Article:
The PM is holding 20 Ruddock Review recommendations to advance religious
freedom while giving Christian lobbyists private briefings ahead of their public release in June.
Malcolm Turnbull faces a political gamble by swinging the religious pendulum too far to the right. Does he risk a backlash by further weakening our secular constitution — giving ‘faith’ extraordinary new powers — simply to ease religious angst over the legalisation of same-sex marriage?
Conservative MPs won’t let it go; and “religious freedom” is their battle cry. Assistant Home Affairs Minister, Alex Hawke, is already on record as saying that Australia is “absolutely” in a “new cultural war” against secular social policy.
There’s an almost postmodernist feel about this Christian campaign for more “freedom”. It’s an “identity politics” strategy of presenting Christianity as an “oppressed minority”, despite their 52 per cent showing at the 2016 Census.
There were 16,500 submissions to the Ruddock Review — almost 10 times the number to the Banking Royal Commission. It is estimated that 95 per cent of these are from aggrieved congregations filling out pro-forma letters against gay marriage, orchestrated by religious lobbies.
Media commentators are not asking the basic questions. What, precisely, do the Churches mean by “freedom” — and what freedoms are they currently denied? Legal experts say “none!” The handful of ‘secular’ organisations that lodged Ruddock submissions went to great lengths listing dozens of freedoms, privileges and entitlements, already enjoyed exclusively by all religious institutions.
They include the existing right to ‘hire and fire’ LGBTI staff and students from their schools. But it extends to “religious belief” under exemptions from some anti-discrimination laws — and this can include thousands of “secular” positions in church hospitals, schools, aged cared, charities and for-profit businesses. They include teachers, nurses and welfare workers who may fall foul of religious exemptions. A recent poll showed 80 percent of the public thought this was unacceptable.
We must be careful not to give additional powers to corporatised religious institutions. Every person currently has the constitutional right to believe whatever they wish — but religions should not be above state and national laws that apply to all other citizens. The trials of Cardinal Pell and Arch Bishop Philip Wilson attest to that.
Australia is already regarded as a ‘soft theocracy’, with considerable religious influence in politics. A recent academic journal showed that our federal parliament is one of the most Christianised in the Western world, with 30 per cent of MPs “actively” attending regular parliamentary Prayer Breakfasts — a rate which is twice the religiosity of the general public.
And religious groups are now lobbying MPs for greater powers.
The religious publication ‘Eternity’ reports Freedom For Faith (FFF) being given privileged briefings on the Ruddock Review by the Prime Minister’s Officer. At the recent FFF conference in Sydney, Professor Patrick Parkinson — who wrote the Ruddock Review submission for Freedom For Faith — told the audience:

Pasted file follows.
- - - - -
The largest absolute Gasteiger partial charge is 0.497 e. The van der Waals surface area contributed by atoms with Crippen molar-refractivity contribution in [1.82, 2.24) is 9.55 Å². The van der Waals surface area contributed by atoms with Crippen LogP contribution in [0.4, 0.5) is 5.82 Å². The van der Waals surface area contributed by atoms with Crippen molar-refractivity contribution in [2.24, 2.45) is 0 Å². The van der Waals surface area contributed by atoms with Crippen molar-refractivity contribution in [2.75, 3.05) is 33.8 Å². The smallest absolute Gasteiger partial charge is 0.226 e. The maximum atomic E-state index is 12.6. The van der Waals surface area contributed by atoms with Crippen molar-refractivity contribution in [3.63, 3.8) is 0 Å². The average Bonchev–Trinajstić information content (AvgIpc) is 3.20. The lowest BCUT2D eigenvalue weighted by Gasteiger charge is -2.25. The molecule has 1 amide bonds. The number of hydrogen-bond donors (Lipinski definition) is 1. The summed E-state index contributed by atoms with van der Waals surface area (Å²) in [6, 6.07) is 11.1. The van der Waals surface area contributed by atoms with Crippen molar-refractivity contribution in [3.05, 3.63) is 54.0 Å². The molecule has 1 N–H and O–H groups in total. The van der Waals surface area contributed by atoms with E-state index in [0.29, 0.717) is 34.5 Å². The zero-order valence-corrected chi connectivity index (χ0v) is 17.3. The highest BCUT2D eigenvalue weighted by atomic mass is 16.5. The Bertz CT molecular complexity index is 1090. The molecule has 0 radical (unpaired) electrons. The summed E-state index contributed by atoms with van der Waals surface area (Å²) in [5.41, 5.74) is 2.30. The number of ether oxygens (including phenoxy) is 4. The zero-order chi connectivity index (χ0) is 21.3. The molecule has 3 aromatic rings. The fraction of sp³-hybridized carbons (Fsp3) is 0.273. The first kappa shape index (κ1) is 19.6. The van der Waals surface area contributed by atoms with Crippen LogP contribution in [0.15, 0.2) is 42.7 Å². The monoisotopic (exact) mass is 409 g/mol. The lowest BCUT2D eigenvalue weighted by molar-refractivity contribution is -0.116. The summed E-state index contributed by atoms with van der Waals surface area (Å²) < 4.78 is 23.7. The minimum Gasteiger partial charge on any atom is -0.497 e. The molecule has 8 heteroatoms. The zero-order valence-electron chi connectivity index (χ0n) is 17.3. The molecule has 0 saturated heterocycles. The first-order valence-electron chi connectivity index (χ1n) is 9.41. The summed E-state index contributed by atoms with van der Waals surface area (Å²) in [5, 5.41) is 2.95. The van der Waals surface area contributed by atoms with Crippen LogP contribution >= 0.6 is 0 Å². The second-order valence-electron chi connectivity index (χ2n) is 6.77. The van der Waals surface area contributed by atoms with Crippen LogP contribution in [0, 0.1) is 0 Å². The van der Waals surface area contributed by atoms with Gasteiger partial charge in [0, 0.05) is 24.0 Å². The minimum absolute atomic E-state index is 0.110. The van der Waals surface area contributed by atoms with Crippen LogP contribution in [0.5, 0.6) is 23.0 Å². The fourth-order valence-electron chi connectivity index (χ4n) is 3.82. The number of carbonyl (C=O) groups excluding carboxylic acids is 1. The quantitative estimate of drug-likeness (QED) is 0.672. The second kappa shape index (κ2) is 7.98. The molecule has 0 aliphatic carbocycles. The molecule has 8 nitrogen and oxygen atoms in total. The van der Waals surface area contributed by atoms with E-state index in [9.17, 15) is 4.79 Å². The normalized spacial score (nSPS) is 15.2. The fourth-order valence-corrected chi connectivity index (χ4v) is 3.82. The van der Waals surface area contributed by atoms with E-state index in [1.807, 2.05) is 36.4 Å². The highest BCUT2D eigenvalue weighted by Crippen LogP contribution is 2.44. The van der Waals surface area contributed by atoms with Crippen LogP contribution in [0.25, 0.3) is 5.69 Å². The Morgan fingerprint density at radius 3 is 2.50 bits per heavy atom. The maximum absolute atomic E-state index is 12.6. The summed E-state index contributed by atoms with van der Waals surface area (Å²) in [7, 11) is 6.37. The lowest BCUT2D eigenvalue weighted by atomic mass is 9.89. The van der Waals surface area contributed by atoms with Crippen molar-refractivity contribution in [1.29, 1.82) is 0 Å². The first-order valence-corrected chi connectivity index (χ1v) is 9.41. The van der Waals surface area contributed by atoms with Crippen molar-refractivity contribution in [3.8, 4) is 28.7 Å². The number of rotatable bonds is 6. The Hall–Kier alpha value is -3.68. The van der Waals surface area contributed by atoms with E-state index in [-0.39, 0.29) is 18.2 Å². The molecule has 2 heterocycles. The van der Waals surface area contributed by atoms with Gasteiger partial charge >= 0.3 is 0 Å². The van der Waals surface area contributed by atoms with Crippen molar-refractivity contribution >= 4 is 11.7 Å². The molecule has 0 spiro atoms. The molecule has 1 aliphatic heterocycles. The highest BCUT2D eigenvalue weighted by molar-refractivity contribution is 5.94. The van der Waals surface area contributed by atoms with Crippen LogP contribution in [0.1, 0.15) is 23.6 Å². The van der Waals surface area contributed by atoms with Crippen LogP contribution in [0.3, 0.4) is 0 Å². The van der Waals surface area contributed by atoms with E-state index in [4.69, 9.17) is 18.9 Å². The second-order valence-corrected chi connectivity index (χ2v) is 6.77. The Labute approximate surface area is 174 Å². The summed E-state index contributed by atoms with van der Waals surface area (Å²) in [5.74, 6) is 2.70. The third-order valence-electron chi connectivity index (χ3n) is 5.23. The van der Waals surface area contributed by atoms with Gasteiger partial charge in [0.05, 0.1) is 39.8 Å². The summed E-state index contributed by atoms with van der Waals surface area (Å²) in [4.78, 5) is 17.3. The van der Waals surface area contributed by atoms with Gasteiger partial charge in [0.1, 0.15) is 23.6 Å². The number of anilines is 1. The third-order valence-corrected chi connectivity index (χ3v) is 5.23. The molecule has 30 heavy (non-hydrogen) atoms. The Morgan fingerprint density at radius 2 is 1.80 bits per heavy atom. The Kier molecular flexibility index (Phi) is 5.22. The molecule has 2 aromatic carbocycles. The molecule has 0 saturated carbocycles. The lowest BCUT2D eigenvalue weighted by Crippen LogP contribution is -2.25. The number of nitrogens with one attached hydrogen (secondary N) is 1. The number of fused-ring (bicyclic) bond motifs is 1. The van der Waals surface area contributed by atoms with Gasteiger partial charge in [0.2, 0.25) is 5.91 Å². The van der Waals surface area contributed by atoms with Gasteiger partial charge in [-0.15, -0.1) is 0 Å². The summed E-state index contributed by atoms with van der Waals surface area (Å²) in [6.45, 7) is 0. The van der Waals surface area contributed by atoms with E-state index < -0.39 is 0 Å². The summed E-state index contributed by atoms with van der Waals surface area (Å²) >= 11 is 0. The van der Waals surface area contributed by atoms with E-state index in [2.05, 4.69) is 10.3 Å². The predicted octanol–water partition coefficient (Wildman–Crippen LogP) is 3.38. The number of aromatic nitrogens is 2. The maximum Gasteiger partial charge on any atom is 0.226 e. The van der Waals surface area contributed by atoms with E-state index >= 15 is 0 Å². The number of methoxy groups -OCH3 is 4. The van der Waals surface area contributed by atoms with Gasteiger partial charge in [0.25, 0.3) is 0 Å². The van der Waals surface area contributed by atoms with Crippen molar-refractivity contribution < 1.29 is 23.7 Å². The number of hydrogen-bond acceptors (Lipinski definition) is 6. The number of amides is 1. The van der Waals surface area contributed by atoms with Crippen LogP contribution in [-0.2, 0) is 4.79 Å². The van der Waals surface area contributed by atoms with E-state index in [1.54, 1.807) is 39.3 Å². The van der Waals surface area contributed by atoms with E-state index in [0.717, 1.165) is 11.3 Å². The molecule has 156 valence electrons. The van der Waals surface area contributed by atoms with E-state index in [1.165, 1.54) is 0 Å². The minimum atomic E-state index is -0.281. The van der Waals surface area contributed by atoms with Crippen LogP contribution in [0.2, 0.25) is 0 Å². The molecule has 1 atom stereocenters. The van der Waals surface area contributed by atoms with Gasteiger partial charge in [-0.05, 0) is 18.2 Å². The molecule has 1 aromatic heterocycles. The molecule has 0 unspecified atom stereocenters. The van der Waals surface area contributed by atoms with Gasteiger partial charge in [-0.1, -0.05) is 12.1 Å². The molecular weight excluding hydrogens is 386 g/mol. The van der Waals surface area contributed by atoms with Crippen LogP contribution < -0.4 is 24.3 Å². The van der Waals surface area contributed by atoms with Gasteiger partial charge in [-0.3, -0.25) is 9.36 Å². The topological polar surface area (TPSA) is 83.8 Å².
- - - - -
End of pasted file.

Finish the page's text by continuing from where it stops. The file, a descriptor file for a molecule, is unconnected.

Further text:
“I have been kept closely in touch with the Ruddock Inquiry. I have been kept informed by the Prime Minister’s office and we have been making progress.”
This lends credibility to the claim that Christian churches wish to codify and extend many of their religious entitlements — specifically articulated in many submissions from leading religious institutions, and published on the Ruddock Review website.
Professor Parkinson went on to say that ‘secularists’ fail to understand the need for religious schools to have all staff bound by FFF principles, and including Christian maths teachers.
“My wife is a maths teacher and she brings God into her classroom all the time, saying that an equation relates to the order of creation.”
In Australia’s secular democracy religious organisations cannot claim they are discriminated against. Currently, 40 per cent of secondary students are taught in private religious schools. Promoting God — including within STEM subjects — seems to be accepted practice. Extend these freedoms to the variety of other religious businesses — all funded to some degree by taxpayers — and it’s difficult not to conclude that the federal government and religion are perhaps too closely joined at the hip.
It seems almost certain that 78 per cent of the public who believe religion and politics should be separated (IPSOS Poll 2016), would also support the separation of religion from STEM subjects in schools. Does this contribute to the perennial conflict between religion and science?
We have yet to learn the content and effect of Philip Ruddock’s 20 recommendations for religious freedom — and the lobbyists are already working on sympathetic MPs in the corridors of power. But the PM must finally take the gamble of formalising one or more of the recommendations into law. That may be more problematic, once it hits the floor of parliament.
At that point, many MPs might think more seriously about a public backlash if religion — already heavily bankrolled by taxpayers — is given new powers. To codify the hiring and firing of their vast workforce — based on a belief in God — might be swinging the religious pendulum way too far.
Brian Morris is Media Director of the National Secular Lobby. He is a former journalist and managing director of The Publicity Agency. He is the author of ‘Sacred to Secular’. More information about Brian can be found on his website, Plain Reason.
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